Here are some of the important, interesting, or just plain strange events that occurred this week in Tribe history.
June 30, 1948
At Briggs Stadium in Detroit, Bob Lemon threw the ninth no-hitter in Indians history, defeating the Tigers 2-0. It was the first and only time in his Hall 0f Fame career that he reached this mark. Coming into the 1948 season the Tribe decided to use him exclusively as a pitcher after having Lemon serve as a double-duty player, both pitching and playing the outfield in previous seasons. In front of 49,761 fans, Lemon struck out four while walking three Tigers. Those four strikeouts moved him past fellow Tribe hurler Bob Feller for the AL lead. The win gave him a league-leading eleven wins, and it marked the eleventh complete game and fourth shutout on the season for Lemon.
The Indians offense did just enough against Tigers starter Art Houtteman, managing two unearned runs on five hits. The Tribe got to Houtteman in the first scoring the game’s only two runs. Lou Boudreau doubled in Dale Mitchell, who reached base on an error, for the game’s first run. He then came around to score on Hank Edwards’s sacrifice fly. Houtteman pitched a complete game but was saddled with the tough-luck loss.
Bob Lemon went on to have a spectacular 1948. He recorded twenty wins while leading the league in complete games, shutouts, and innings pitched. He was selected to his first All-Star Game, finished fifth in MVP voting, and was named the Sporting News’ AL Pitcher of the Year.
Fun fact: this was the first American League no-hitter at night.
June 30, 1995
On this date, Eddie Murray became the twentieth member of the Three Thousand Hit Club with his sixth-inning single to right off Twins starting pitcher Mike Trombley. This was his only base hit in the Tribe’s 4-1 victory over Minnesota at the Metrodome. The Indians had ten hits including a rare Wayne Kirby home run. Dennis Martinez pitched eight strong innings, striking out seven and allowing one run on five hits. He improved to 7-0 while Jose Mesa picked up his twentieth save.
Eddie Murray became only the third player to reach three thousand hits while playing for the Tribe. The other two were Nap Lajoie and Tris Speaker. Murray also joined Pete Rose as the only switch-hitters in the Club. He came to the Tribe as a free agent prior to the strike-shortened 1994 season and played with them until midway through the 1996 season when the Tribe traded him to the Orioles in exchange for pitcher Kent Mercker.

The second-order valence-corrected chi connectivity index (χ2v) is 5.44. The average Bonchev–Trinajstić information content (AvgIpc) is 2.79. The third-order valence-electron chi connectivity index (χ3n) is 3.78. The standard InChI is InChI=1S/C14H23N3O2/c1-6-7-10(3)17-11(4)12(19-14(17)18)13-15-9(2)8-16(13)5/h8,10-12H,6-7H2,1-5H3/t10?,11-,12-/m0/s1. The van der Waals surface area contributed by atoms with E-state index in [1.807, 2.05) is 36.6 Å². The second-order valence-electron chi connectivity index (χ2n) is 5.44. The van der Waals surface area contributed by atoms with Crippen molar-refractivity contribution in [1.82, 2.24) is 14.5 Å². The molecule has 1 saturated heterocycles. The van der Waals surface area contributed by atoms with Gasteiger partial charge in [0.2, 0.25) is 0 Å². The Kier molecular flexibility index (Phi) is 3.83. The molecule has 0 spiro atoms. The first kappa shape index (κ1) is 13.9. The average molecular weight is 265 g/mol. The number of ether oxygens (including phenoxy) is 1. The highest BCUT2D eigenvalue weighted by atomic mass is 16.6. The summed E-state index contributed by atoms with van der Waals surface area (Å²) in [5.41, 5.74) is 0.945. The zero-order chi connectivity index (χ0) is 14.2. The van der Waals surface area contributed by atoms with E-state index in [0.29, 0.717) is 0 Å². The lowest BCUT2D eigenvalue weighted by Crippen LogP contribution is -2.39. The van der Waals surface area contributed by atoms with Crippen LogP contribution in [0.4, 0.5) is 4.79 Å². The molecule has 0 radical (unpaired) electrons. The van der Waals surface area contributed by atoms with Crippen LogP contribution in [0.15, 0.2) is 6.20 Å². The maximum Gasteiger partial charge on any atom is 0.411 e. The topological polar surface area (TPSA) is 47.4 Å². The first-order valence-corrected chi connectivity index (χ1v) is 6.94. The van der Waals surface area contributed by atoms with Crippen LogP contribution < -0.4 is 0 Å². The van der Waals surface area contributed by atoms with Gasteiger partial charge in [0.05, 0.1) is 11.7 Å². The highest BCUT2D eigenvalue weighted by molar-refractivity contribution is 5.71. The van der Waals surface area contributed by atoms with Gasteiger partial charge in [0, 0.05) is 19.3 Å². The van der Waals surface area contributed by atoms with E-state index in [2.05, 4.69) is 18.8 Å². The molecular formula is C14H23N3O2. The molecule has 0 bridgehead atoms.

During his time in Cleveland, Murray slashed .281/.335/.451 with 50 home runs and 203 RBIs. He was inducted into the Baseball Hall of Fame in 2003 as a Baltimore Oriole.
July 1, 2016
Facing the Toronto Blue Jays at the Rogers Centre, the Indians had to go nineteen innings in order to win their record fourteenth consecutive game. The Tribe defeated the Jays 2-1 in a game that lasted six hours and thirteen minutes. The game saw the two teams combine for 26 hits. However, both teams struggled mightily to produce hits when it mattered the most. Both the Indians and Blue Jays left seventeen players on base. The Tribe batted 1-12 with runners in scoring position, while the Blue Jays were not much better, going 1-10.
The Tribe scored in the third via a Jason Kipnis RBI single, bringing home Carlos Santana. The Blue Jays answered in the sixth with a Justin Smoak home run off Indians started Josh Tomlin. The score remained 1-1 until the top of the nineteenth inning when Carlos Santana smashed a line-drive home run to deep right-center field off Darwin Barney. Trevor Bauer picked up his seventh win, pitching five scoreless innings and striking out three. The teams combined to use eighteen pitchers, and the Indians tied the team record of thirteen shutout innings from their bullpen.
The club-record fourteen game winning streak surpassed the thirteen game streaks set in 1942 and 1951. It represented the longest streak in the American League since 2002. The record was short-lived though. The following season saw the Tribe set a team and AL record by winning 22 games in a row.
Come back later this week for part two.